Nurses wearing a protective suit escorting a man infected with the Ebola virus to a hospital in Monrovia, Liberia. Zoom Dosso/ AFP/Getty Images

An article circulating online claiming of possible Ebola zombies apocalypse is a fake news story.

The bogus report published on satire website Big American News, carried a gruesome picture, supposedly of a Liberian Ebola victim "risen from the dead" along with the caption: "For the first time in human history, confirmed footage of a man who scientists watched die from Ebola then only several hours later, regain life and rise from the dead."

The story also carried a Bible passage, Isaiah 26:19-20: "Your dead shall live, their bodies shall rise."

The fake report read: "Officials in Liberia have released the first confirmed image of a captured Ebola victim who rose from the dead. The name of the victim has not been released by the WHO, and news of the patient rising from the dead comes only hours after the United States announced its first Ebola victim in Dallas, Texas."

"The Liberian government is accusing the United States of creating Ebola as a bioweapon to use for future wars. Citizens of Liberia have expressed outrage and concern that the US may have tested an 'evolved' form of the virus on their nation's populace, not forseeing the virus' spread reaching beyond medical containment," the article went on.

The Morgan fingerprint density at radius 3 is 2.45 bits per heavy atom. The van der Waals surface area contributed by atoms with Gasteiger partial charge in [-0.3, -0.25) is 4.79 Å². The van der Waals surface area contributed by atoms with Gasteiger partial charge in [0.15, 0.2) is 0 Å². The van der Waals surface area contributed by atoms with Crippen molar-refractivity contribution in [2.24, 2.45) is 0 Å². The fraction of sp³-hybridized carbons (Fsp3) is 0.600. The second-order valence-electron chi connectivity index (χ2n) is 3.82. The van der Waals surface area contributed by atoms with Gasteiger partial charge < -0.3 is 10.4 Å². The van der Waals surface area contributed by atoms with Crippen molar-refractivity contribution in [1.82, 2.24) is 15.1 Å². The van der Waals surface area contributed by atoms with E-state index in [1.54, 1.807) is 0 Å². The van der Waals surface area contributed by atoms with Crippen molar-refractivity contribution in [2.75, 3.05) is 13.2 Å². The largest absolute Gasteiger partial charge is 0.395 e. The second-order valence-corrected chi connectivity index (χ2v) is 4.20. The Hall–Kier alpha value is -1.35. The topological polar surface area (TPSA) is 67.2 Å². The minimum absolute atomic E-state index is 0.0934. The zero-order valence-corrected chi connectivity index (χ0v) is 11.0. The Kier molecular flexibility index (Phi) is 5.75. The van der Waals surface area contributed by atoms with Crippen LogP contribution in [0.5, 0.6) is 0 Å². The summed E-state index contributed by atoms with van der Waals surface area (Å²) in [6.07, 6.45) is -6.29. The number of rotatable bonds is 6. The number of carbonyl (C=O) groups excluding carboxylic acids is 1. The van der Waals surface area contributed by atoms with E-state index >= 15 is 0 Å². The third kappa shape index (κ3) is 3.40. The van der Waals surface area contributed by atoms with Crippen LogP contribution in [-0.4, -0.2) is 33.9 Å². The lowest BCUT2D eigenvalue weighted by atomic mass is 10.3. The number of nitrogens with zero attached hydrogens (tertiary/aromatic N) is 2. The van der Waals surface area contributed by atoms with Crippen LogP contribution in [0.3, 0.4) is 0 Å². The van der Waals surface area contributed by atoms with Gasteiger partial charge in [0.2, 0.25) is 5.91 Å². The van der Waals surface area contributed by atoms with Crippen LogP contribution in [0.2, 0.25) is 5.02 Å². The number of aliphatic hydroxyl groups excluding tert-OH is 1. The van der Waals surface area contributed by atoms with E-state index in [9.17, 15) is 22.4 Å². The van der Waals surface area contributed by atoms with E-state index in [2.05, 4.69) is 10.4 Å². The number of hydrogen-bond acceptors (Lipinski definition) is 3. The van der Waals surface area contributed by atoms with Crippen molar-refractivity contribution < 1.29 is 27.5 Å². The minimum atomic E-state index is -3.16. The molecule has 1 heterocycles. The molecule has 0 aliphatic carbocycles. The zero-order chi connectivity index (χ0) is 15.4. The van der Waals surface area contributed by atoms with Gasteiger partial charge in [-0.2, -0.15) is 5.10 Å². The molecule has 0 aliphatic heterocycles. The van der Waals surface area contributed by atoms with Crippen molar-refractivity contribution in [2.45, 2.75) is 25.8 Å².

However, there is no truth to the story and according to Hoax Slayer, the image is a photoshopped screenshot of a zombie from the movie World War Z.

Many Twitter users believed the fake news report, and expressed their disbelief.

is this real life? I'm not ready for the zombie apocalypse! http://t.co/0yY4IxlfKN

— Yeya (@yeyaweigend) October 6, 2014

Omfg the government blocked this webpage about Ebola and people coming back to life after dieing from it... http://t.co/peK1ARRC4Z

— Varley (@VarleyFA) October 3, 2014

EBOLA = walking dead uprising ? :O HOLY F*CK!!!! http://t.co/IQK0KblVZO

— robert william shell (@robertshell1992) October 6, 2014

Fake stories, including celebrity death hoaxes, are becoming more frequent day-by-day.

Facebook had recently announced that they would add a "satire" tag for articles from parody news websites like The Onion.

"We are running a small test which shows the text '[Satire]' in front of links to satirical articles in the related articles unit in News Feed. This is because we received feedback that people wanted a clearer way to distinguish satirical articles from others in these units," a Facebook representative told Mashable.